Levenson-Sibling rivalry

The Death and Resurrection of the Beloved Son by Jon Levenson brings us a Jewish point of view on what the Bible means to both traditions. Both Jews and Christians have created interpretations or midrashes that tend to dispossess the other. This pertains especially to the stories of Genesis. While the text of Genesis tends to find ways to include the outcast Cain or Ishmael, both Christian and Jewish interpretations have favored “scenarios of complete dispossession” (p. 232).

He discusses two New Testament passages particularly.  One is Paul’s allegory of Ishmael and Isaac in Galatians 4:21-31. The other is the parable of the Wicked Husbandmen in Mark 12:1-12 and its parallels in the other synoptic gospels. Both talk about the “beloved son.”

Paul identifies the unloved son with Sinai and Jerusalem as a child of slavery. Thus Paul twists it around so that the Jews are the children of Hagar. Christians, on the other hand, descended from Isaac, the child of the free woman. The Jews, like Ishmael, get driven out and dispossessed.

In the parable of the Wicked Husbandmen, the landowner keeps sending representatives and his tenants keep rejecting or killing them. Finally, he sends his “beloved son” But they also killed him and cast him out of the vineyard. The landowner then comes and destroys his tenants. He gives the vineyard to others.

Levenson says that the parable shares with the story of Isaac and Ishmael the features of the “beloved son”, murder, and property. Thus the Genesis story is in the background of the parable. I value the imagination of this view, but I think it is a bit of a stretch.

In any case, both Galatians and the parable dispossess Israel and replace it with the Church. They are supersessionist.

Levenson tries to be fair to Paul. He notes that Paul “never blames the Jews for the death of Jesus or ascribes the founding of the Church to God’s wrath against the people of the old covenant” (p. 230). I wish Levenson had dealt with Romans 11:29 where Paul says, “The gifts and call of God are irrevocable.” “Irrevocable” seems to me so strong that Paul cannot think that Israel has been replaced. Perhaps Paul changed his mind or became more nuanced in his thinking between Galatians and Romans. Or, in Galatians Paul speaks not against Judaism but only against the “influencers” who want Gentile Christians to undergo circumcision: the position of Mark Nanos, a Jewish interpreter of Paul here in Kansas City.  See his The Irony of Galatians: Paul’s Letter in First Century Context.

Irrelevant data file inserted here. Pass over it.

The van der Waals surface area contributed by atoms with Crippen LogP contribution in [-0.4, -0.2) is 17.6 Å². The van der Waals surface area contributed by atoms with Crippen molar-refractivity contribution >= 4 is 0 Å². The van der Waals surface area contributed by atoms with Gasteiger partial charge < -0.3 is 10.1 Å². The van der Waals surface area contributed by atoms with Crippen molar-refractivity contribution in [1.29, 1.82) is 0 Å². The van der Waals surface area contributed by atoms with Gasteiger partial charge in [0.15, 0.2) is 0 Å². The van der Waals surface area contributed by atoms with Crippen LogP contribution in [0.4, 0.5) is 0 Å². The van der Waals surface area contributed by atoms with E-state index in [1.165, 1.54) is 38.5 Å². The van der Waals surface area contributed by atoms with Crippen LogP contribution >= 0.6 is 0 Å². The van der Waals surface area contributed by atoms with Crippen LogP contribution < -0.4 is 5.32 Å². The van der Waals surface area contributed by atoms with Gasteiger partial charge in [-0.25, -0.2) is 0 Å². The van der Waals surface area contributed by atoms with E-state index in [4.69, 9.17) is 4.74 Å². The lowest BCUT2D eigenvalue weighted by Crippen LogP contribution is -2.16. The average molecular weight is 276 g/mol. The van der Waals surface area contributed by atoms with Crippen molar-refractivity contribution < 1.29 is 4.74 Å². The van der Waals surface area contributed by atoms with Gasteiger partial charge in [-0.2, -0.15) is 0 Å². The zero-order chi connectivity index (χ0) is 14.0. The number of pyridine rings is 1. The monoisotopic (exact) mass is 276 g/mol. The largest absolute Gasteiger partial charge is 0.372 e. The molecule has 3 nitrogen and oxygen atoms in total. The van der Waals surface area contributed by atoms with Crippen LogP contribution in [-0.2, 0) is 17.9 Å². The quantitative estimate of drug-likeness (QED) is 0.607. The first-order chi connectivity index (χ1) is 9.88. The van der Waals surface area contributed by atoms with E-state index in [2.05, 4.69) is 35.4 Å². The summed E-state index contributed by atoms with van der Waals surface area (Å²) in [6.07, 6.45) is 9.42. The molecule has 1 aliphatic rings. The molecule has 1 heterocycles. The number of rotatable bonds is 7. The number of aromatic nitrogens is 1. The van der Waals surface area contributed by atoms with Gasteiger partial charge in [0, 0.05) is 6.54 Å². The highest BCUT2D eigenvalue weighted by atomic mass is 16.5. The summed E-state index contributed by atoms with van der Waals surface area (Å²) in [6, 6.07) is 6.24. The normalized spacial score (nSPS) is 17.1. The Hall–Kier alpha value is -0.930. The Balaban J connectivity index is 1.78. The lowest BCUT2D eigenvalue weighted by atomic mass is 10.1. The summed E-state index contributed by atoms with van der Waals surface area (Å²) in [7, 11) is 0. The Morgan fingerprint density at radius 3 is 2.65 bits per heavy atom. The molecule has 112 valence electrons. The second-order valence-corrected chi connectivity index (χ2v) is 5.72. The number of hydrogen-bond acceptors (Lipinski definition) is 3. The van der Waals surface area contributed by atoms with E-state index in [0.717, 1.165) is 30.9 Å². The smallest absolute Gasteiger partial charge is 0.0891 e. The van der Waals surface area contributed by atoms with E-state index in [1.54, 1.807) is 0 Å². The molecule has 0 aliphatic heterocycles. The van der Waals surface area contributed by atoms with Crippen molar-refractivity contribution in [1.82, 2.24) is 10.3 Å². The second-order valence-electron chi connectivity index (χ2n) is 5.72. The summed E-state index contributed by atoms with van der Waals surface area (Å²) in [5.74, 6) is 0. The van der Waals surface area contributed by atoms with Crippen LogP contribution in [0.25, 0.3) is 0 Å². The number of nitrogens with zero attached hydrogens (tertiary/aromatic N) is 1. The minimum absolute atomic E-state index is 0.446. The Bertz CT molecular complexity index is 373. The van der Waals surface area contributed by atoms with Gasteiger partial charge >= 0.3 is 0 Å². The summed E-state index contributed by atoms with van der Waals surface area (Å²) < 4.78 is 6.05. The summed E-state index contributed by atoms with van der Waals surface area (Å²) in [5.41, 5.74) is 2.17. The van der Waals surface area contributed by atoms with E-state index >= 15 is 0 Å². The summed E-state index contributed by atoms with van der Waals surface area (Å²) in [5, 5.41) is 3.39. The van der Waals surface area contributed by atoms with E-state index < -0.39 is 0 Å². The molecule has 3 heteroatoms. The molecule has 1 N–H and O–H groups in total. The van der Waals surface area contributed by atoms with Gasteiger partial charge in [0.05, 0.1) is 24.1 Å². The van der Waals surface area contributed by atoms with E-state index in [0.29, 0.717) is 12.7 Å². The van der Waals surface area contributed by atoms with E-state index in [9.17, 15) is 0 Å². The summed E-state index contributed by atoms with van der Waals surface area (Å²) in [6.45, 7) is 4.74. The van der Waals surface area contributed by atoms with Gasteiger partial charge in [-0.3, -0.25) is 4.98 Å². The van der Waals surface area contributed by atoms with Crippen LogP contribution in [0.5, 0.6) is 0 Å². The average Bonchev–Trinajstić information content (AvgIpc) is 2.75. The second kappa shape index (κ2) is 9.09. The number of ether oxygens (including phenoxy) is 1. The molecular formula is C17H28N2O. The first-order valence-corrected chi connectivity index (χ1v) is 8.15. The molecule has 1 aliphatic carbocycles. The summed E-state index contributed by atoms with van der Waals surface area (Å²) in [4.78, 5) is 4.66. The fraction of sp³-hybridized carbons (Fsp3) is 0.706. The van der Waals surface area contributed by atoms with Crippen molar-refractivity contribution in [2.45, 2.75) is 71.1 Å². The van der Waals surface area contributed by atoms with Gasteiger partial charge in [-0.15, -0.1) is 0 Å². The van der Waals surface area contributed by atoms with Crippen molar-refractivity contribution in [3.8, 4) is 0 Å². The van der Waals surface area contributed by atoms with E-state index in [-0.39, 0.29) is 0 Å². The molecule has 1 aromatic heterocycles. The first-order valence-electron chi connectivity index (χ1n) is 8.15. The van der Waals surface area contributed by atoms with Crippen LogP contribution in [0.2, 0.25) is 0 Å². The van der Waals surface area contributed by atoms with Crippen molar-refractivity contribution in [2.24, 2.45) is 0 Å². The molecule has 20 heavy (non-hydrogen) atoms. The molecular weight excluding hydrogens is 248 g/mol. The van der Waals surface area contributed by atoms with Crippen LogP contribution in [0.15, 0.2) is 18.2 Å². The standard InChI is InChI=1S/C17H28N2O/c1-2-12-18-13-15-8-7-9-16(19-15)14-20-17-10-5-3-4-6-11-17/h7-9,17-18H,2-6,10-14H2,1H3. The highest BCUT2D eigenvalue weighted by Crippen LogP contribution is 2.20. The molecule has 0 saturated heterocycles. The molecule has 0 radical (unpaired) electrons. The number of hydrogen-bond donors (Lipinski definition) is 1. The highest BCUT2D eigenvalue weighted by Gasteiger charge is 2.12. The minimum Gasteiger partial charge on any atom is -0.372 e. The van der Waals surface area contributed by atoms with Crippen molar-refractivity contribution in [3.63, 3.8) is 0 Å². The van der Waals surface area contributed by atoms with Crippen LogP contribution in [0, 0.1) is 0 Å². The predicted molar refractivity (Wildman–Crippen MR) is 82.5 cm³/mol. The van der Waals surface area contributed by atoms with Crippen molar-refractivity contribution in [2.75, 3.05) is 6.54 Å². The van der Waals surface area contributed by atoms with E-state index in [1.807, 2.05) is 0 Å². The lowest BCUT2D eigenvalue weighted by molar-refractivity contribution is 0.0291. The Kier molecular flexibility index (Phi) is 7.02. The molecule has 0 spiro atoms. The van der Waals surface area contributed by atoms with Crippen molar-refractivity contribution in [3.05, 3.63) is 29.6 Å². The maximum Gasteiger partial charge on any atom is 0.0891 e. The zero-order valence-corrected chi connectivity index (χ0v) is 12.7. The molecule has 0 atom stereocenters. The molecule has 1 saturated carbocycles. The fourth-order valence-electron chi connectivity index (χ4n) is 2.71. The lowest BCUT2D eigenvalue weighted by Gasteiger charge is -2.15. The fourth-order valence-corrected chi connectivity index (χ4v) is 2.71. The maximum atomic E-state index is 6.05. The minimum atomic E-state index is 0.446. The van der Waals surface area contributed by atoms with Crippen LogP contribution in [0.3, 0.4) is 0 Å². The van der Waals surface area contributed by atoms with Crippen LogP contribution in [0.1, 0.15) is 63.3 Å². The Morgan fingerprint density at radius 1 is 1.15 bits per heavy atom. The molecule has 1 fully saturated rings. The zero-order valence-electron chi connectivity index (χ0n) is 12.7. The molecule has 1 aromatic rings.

I should also point out that Levenson knows that the Parable of the Wicked Husbandmen is not the historical Jesus. Redactors updated the parable, I would say, to reflect what happened–or was about to happen–to Jerusalem in 70 C.E.

Nevertheless, Christians began using both of these passages in bitter polemics against Judaism very early on. And Levenson notes that Jews brought forth their own exclusivist system. He quotes a rabbinic parable about a vineyard and its tenants. In this parable unworthy descendents of Abraham get dispossessed (Ishmael’s descendents). Then unworthy descendents of Isaac get dispossessed (Esau’s descendents). But Jacob has no unworthy descendents. So the children of Jacob finally inherit and repossess the vineyard.

Right at the end of the book comes. I think, a brilliant sentence: “The competition of these two rival midrashic systems for their common biblical legacy reenacts the sibling rivalry at the core of ancient Israel’s account of its own tortured origins” (p. 232).

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About theoutwardquest

I have many interests, but will blog mostly about what I read in the fields of Bible and religion.
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